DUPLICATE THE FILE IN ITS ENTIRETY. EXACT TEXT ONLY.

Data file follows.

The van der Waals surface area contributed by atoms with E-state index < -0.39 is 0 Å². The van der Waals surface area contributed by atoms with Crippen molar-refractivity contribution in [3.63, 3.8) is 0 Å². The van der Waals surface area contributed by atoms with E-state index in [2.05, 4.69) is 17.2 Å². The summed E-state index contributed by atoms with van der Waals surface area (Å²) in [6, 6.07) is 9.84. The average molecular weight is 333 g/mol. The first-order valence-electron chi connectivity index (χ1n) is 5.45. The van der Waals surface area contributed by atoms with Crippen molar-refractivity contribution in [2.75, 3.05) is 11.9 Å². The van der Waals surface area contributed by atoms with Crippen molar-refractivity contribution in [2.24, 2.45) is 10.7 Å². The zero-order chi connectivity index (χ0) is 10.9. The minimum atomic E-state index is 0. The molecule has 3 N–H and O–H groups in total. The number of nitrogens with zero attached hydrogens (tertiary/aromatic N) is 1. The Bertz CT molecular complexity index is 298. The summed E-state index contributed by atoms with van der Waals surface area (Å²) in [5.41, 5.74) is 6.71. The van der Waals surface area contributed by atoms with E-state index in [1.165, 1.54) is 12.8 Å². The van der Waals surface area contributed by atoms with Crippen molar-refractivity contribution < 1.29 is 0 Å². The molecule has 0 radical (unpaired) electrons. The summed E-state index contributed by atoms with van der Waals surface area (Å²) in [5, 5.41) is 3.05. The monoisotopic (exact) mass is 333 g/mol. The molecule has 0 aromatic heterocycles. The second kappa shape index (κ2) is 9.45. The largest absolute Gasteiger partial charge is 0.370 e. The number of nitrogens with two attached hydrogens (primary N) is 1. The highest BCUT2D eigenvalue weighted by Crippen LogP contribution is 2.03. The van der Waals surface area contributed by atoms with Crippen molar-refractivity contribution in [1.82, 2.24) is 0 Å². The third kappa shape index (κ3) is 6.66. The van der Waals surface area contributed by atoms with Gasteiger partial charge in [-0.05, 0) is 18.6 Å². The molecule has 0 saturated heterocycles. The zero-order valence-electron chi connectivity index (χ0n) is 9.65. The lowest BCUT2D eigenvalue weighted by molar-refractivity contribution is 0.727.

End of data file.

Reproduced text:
The van der Waals surface area contributed by atoms with E-state index < -0.39 is 0 Å². The van der Waals surface area contributed by atoms with Crippen molar-refractivity contribution in [3.63, 3.8) is 0 Å². The van der Waals surface area contributed by atoms with E-state index in [2.05, 4.69) is 17.2 Å². The summed E-state index contributed by atoms with van der Waals surface area (Å²) in [6, 6.07) is 9.84. The average molecular weight is 333 g/mol. The first-order valence-electron chi connectivity index (χ1n) is 5.45. The van der Waals surface area contributed by atoms with Crippen molar-refractivity contribution in [2.75, 3.05) is 11.9 Å². The van der Waals surface area contributed by atoms with Crippen molar-refractivity contribution in [2.24, 2.45) is 10.7 Å². The zero-order chi connectivity index (χ0) is 10.9. The minimum atomic E-state index is 0. The molecule has 3 N–H and O–H groups in total. The number of nitrogens with zero attached hydrogens (tertiary/aromatic N) is 1. The Bertz CT molecular complexity index is 298. The summed E-state index contributed by atoms with van der Waals surface area (Å²) in [5.41, 5.74) is 6.71. The van der Waals surface area contributed by atoms with E-state index in [1.165, 1.54) is 12.8 Å². The van der Waals surface area contributed by atoms with Crippen molar-refractivity contribution < 1.29 is 0 Å². The molecule has 0 radical (unpaired) electrons. The summed E-state index contributed by atoms with van der Waals surface area (Å²) in [5, 5.41) is 3.05. The monoisotopic (exact) mass is 333 g/mol. The molecule has 0 aromatic heterocycles. The second kappa shape index (κ2) is 9.45. The largest absolute Gasteiger partial charge is 0.370 e. The number of nitrogens with two attached hydrogens (primary N) is 1. The highest BCUT2D eigenvalue weighted by Crippen LogP contribution is 2.03. The van der Waals surface area contributed by atoms with Crippen molar-refractivity contribution in [1.82, 2.24) is 0 Å². The third kappa shape index (κ3) is 6.66. The van der Waals surface area contributed by atoms with Gasteiger partial charge in [-0.05, 0) is 18.6 Å². The molecule has 0 saturated heterocycles. The zero-order valence-electron chi connectivity index (χ0n) is 9.65. The lowest BCUT2D eigenvalue weighted by molar-refractivity contribution is 0.727.